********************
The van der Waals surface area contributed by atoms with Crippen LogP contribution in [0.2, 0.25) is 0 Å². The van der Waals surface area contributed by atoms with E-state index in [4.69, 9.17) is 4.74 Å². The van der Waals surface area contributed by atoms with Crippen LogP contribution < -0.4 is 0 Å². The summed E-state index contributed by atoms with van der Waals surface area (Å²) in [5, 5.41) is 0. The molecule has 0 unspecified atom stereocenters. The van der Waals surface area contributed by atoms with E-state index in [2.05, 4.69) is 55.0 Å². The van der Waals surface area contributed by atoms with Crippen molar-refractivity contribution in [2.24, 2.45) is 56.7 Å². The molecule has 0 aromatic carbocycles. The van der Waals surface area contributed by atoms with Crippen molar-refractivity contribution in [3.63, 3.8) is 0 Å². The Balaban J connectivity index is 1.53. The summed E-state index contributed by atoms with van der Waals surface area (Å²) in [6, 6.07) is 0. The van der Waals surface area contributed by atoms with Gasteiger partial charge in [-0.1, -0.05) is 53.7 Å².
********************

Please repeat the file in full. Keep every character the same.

The van der Waals surface area contributed by atoms with Crippen LogP contribution in [0.2, 0.25) is 0 Å². The van der Waals surface area contributed by atoms with E-state index in [4.69, 9.17) is 4.74 Å². The van der Waals surface area contributed by atoms with Crippen LogP contribution < -0.4 is 0 Å². The summed E-state index contributed by atoms with van der Waals surface area (Å²) in [5, 5.41) is 0. The molecule has 0 unspecified atom stereocenters. The van der Waals surface area contributed by atoms with E-state index in [2.05, 4.69) is 55.0 Å². The van der Waals surface area contributed by atoms with Crippen molar-refractivity contribution in [2.24, 2.45) is 56.7 Å². The molecule has 0 aromatic carbocycles. The van der Waals surface area contributed by atoms with Crippen molar-refractivity contribution in [3.63, 3.8) is 0 Å². The Balaban J connectivity index is 1.53. The summed E-state index contributed by atoms with van der Waals surface area (Å²) in [6, 6.07) is 0. The van der Waals surface area contributed by atoms with Gasteiger partial charge in [-0.1, -0.05) is 53.7 Å².